The purpose of this investigation was to explore possible methods of isolating the pupillary response to focused light. Two methods were used; one employed flash stimuli of various sizes on a dark background and the other employed a masking technique. An infrared photographic technique was used for recording changes in pupil diameter in response to the stimulus conditions used in this study.
When using the 51° flash stimulus, it was hoped that enough photoreceptors would be included in the area of focused light to ellicit a pupillary response before the stray light would become intense enough to produce a response.
In the masking technique the retina was adapted to a centrally fixated stimulus for four to six seconds and then a one-second flash stimulus 15° in diameter or less was superimposed upon it. The purpose of the adapting stimulus was to mask the pupillo-motor effect of the stray light from the flash stimulus.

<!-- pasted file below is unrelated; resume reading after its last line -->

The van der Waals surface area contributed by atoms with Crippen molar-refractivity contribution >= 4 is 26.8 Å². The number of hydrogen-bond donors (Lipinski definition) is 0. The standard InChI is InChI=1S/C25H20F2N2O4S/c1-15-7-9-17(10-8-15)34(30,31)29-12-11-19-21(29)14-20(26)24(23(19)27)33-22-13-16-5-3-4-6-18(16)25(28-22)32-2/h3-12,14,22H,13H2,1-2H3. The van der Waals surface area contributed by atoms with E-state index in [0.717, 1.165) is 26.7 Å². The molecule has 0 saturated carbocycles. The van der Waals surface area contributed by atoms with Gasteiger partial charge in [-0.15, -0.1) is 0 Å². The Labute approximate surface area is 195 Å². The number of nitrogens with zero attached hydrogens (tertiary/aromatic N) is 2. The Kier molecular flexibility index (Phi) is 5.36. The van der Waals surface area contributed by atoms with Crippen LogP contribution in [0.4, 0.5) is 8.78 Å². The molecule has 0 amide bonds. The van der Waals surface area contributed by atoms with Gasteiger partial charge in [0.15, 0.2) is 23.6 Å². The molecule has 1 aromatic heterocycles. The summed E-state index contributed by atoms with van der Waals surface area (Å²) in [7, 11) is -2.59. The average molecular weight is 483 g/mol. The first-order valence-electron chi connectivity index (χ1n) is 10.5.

Data for the flashes of various sizes on a dark background support the hypothesis that stray light is the main determinant of the pupillary response in this situation. However, when a 51° flash stimulus was used, a response to focused light was evident at low levels of luminance.
In general the masking technique was successful in masking the pupillary response to stray light when used with flashes of low luminance.
The visual and pupillary thresholds were shown to be about the same in this investigation.
It is recommended that the masking technique used in this study be used to study summation and the pupillo-motor sensitivity of different parts of the retina.
© 1954 Optical Society of AmericaFull Article | PDF Article
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